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Chp. 6 textbook notes

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Steve Joordens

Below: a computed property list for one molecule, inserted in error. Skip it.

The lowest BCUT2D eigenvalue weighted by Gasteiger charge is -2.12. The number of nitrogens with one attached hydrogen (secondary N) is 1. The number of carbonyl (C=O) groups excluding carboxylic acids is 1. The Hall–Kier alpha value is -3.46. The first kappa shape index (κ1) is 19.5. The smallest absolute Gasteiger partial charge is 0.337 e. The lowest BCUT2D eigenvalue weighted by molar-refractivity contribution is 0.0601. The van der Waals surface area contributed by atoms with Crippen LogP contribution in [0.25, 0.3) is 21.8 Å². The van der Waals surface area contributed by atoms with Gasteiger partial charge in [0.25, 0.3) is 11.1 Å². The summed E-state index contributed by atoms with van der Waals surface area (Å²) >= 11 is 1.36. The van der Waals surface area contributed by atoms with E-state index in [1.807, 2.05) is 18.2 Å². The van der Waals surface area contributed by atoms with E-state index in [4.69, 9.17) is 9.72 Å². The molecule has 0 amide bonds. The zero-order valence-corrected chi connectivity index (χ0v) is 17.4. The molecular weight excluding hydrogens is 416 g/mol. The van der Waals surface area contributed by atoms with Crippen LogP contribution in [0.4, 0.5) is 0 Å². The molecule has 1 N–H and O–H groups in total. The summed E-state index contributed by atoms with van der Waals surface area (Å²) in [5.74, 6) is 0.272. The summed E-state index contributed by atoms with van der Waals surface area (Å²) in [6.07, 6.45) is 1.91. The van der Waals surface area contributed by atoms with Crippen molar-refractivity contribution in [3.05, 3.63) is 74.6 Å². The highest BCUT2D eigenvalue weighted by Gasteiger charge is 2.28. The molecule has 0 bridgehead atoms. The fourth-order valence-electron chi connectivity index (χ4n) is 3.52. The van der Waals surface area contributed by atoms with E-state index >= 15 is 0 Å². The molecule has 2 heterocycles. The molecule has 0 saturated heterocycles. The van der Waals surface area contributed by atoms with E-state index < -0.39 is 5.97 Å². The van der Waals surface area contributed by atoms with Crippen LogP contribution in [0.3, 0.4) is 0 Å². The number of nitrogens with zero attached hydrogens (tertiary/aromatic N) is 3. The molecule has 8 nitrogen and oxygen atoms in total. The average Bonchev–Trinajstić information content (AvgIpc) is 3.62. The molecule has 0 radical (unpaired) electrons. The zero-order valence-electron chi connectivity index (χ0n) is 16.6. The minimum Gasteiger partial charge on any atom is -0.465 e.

PSY – Chap 6 Notes: Perception Brain Mechanisms of Visual Perception • Perception is a rapid, automatic, unconscious process. We recognize the information provided by our sense organs. • Module: block of cortical tissue that receives info from the same group of receptor cells; contains ~150,000 neurons. Primary visual cortex contains about 2500 of these modules • Visual perception is a hierarchy: neurons analyze certain aspects of information and send the results to other neurons • The surface of the retina is “mapped” on the surface of the primary visual cortex. • Receptive field: neural circuits analyzed various characteristics of their own particular part of the visual field. Ex. some circuits signal the colour of a line, some signal the width, or orientation etc. • Visual info analyzed by the primary visual cortex is further analyzed in the visual association cortex • Visual association cortex has 2 pathways: o Ventral stream: flow of info ends in the lower temporal lobe. Used to form the perception of an object’s shape, colour and orientation (the “what” system) o Dorsal stream: flow of into ends in the parietal lobe. Used to form the perception of an object’s 3-D location in space and if it is moving (the “where” system) • Visual agnosia: caused by damage to the visual association cortex- the inability to recognize the identity of an object o Prosopagnosia: difficulty in recognizing people’s faces • Specific regions of the brain: o Fusiform face area (FFA): contains face recognizing circuits. Also, when car experts viewed cars, the FFA was activated o Extrastriate body area (EBA): responds to forms resembling the human body. o Parahippocampal place area (PPA): activated by visual scenes. Looking at a picture and being able to identify it as a Beach • Cerebral achromatopsia: the inability to discriminate among different hues, caused by damage to the visual association cortex. • Neurons in the dorsal stream are involved in visual attention and control of eye movements; the visual control of reaching and pointing; visual control of grasping and hand movements; perception of depth • The function of the dorsal stream is not just “where” but also “how”: how to perform the action • Without the ability to perceive the velocity of objects, we could not predict where they will be. • Akinetopsia: the inability to see motion • Form-from-motion experiment: men and women were fitted with light on their bodies and performed movements in a dark room. People who watched the lights were able to identify what the movements were, and even the sex of the individual performing them. Visual Perception of Objects • Gestalt psychology: a branch of psychology that asserts that the perception of objects is produced by particular configurations/arrangements of the elements. o The whole is more than the sum of its parts. Its not just the constituents (of the visual scene), its the relationship between them. • Gestalt laws of perceptual organization: o Law of proximity: elements located closest to each other are perceived as belonging to the same figure. o Law of similarity: similar
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